I know what it’s like to go without hugs for months. Maybe you’re alone in lockdown and missing hugs, too. It made me feel awful. I was carrying a kind of stress inside that I didn’t understand, a profound craving for human contact. That persistent need was depressing me. Now I see how it could be a problem for all of us.
Pre-Covid lockdown, the last time I hugged my friends without a care was Friday, March 6th at a nightclub. We went to see a favorite band, ordered drinks at a bar in a crowded room, and stood face-to-face talking loudly over the din as the bartender scooped ice cubes with his bare hands into my glass, standing behind a wall of mouths shouting the names of bourbon and beer, exhaling moist clouds, all of us shoulder to shoulder, drinking out of glasses and bottles bearing the fingerprints of dishwashers, servers and friends, until the drummer sat behind his kit and tapped the snare, guitars hummed their start, singers took the microphone, and we relaxed into a shared vibe of good times. The end.
My next hug after March 6th was Saturday, June 27th, four months later, in the parking lot of a sporting goods warehouse with a guy I had just seen for the first time in 50 years. It was a brief spontaneous gesture of affection with heads turned appropriately to the side, but it was enough to flood my brain with fresh chemistry. I didn’t know how desperate I was until I sank into those arms, momentarily giving up my social distance for the most basic token of comfort and acceptance, a simple, natural embrace. In seconds that hug renewed me, changed my thoughts, raised my spirits, inspired me. Now he and I have been living together for two months, hugs are back in my life full time, and I feel a huge improvement in my state of mind.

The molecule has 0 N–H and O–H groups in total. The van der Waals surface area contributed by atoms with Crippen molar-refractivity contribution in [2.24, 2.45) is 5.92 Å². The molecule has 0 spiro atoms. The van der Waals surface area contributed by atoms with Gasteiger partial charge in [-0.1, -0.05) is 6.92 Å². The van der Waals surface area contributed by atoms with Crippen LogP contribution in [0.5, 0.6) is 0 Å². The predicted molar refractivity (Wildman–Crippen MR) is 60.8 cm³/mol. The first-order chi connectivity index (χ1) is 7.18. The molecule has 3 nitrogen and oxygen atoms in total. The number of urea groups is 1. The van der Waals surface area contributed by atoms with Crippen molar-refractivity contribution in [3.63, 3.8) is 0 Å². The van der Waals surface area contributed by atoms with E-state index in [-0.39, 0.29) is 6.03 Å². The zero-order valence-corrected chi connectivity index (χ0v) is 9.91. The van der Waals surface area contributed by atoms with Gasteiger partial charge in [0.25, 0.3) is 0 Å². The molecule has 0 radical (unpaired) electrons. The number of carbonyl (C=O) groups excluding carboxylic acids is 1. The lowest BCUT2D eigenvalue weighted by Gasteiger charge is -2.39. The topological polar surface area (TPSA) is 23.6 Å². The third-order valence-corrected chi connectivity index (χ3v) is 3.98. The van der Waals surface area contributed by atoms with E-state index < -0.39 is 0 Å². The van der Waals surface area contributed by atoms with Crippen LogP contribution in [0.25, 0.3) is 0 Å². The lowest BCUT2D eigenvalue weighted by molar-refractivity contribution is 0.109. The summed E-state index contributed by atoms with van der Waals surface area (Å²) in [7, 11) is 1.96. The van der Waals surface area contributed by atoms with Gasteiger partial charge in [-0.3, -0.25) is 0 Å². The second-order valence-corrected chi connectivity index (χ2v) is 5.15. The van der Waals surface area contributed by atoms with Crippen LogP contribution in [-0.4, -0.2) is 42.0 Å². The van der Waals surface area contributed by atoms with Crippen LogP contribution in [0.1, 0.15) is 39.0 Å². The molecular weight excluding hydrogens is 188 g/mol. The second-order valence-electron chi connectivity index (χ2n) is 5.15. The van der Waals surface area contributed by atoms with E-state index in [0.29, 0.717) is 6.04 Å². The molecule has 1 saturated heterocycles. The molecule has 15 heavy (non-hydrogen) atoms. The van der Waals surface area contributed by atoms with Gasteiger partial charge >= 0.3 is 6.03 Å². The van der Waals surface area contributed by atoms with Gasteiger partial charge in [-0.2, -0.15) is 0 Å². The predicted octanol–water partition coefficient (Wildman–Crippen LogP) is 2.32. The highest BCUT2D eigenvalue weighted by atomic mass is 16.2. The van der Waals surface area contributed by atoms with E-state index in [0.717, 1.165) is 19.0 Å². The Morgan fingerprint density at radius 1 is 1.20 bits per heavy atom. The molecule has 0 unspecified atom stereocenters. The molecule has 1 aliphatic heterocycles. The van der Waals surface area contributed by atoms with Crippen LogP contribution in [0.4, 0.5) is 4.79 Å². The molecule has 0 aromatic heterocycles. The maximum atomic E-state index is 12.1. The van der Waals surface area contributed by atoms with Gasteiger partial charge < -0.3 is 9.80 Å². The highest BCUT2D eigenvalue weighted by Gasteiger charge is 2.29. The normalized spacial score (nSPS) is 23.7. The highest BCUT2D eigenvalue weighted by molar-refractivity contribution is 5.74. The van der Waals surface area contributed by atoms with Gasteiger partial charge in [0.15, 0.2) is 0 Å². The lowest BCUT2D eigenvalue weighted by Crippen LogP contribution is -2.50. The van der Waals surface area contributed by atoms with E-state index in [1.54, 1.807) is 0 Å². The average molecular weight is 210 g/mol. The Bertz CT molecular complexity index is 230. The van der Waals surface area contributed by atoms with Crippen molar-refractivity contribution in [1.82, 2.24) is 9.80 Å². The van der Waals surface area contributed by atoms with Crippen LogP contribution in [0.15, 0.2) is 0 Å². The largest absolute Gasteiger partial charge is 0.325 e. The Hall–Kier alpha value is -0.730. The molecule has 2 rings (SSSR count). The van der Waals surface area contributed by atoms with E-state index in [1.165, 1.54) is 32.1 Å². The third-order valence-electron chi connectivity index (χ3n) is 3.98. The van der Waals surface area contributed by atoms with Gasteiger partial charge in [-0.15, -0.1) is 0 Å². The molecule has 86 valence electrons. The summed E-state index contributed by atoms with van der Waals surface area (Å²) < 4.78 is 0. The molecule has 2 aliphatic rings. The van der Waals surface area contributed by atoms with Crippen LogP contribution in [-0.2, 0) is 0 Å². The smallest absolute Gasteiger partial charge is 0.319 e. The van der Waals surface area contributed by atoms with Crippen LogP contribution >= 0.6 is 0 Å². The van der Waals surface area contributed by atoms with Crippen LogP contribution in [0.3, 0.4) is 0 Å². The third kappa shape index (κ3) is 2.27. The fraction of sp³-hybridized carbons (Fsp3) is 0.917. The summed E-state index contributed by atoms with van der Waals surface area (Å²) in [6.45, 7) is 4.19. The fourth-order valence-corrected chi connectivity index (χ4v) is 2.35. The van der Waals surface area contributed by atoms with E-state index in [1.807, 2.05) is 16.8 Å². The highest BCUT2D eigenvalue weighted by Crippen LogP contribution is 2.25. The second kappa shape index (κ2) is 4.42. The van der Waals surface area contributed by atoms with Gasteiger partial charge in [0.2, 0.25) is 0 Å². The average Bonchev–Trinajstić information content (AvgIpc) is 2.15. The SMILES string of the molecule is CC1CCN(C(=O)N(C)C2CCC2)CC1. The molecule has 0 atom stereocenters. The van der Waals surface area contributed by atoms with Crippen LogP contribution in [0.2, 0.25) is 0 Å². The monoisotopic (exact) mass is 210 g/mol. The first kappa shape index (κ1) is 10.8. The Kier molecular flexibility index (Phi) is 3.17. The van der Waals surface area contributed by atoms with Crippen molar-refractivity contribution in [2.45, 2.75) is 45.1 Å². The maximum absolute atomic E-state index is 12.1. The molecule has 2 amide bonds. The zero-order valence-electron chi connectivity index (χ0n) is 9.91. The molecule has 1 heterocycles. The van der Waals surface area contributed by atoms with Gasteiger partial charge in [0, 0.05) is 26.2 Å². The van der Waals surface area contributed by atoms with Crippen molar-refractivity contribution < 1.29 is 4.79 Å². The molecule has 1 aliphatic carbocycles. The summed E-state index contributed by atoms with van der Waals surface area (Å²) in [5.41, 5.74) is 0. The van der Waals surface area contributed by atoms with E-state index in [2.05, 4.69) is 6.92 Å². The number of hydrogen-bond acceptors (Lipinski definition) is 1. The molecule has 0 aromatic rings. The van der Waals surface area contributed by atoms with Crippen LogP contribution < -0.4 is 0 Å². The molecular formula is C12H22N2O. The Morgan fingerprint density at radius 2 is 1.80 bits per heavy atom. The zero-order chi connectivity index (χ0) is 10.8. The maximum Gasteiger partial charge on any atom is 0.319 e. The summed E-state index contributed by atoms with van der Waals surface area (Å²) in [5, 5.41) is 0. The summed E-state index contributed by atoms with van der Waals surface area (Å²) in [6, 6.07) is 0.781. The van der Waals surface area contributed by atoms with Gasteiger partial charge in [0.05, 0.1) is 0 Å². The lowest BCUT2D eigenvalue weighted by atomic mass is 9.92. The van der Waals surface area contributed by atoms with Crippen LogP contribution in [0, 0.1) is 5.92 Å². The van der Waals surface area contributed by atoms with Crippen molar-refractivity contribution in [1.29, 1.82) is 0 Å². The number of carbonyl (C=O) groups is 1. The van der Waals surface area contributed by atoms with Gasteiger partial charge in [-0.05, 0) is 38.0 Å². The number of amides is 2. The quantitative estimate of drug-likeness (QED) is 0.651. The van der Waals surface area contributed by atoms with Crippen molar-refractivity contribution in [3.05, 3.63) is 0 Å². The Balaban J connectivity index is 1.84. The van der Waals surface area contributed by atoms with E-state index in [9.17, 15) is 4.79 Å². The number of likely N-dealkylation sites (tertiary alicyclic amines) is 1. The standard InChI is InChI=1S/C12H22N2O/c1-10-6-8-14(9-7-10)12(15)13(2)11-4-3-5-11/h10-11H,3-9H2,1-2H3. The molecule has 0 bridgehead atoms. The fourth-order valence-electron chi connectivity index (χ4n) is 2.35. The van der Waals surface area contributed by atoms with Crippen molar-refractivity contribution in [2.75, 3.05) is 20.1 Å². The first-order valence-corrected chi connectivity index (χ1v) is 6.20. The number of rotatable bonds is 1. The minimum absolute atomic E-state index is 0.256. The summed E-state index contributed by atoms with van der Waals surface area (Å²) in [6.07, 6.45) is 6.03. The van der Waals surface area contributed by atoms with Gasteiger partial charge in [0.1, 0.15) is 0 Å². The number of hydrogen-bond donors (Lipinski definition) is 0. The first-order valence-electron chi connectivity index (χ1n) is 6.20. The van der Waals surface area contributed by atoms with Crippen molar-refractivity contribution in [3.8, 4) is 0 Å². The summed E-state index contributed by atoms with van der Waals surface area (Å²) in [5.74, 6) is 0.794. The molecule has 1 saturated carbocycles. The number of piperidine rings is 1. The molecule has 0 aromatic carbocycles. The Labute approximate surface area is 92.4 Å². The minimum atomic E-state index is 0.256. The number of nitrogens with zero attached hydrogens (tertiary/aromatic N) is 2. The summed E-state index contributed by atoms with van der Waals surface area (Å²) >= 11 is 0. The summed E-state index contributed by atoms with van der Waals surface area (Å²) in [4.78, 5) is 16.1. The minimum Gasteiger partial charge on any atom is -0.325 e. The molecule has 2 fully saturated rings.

I wish there was a way to spread the magic of hugs among us, because we all need a hug. The great irony of the pandemic is that the social isolation that protects us from infection also harms us by eliminating human contact. Hugs improve our physical, mental and emotional wellbeing. They relax us, reduce stress, boost our immune system, improve our self-esteem, slow aging and diminish pain. I see all the angry people out there with pent-up tensions smoldering in taut muscles, brittle emotions, and feelings of estrangement, and I wonder how a hug could change their demeanor, lower their blood pressure and soothe their hostility.
If lockdown isolation is doing to your brain what it did to mine, I have empathy for you. You need a hug. The affection deficit is real. I discovered in my own life the need to find balance between two risks, exposure to infectious disease and deteriorating mental health. How are you handling it? Virtual hugs? Video hugs? Verbal hugs? The promise of hugs? If I could, I’d be hugging you right now. I hug you. You hug me. Empathy. The kind vibe. Feel it. Know it. Share it. Improvise.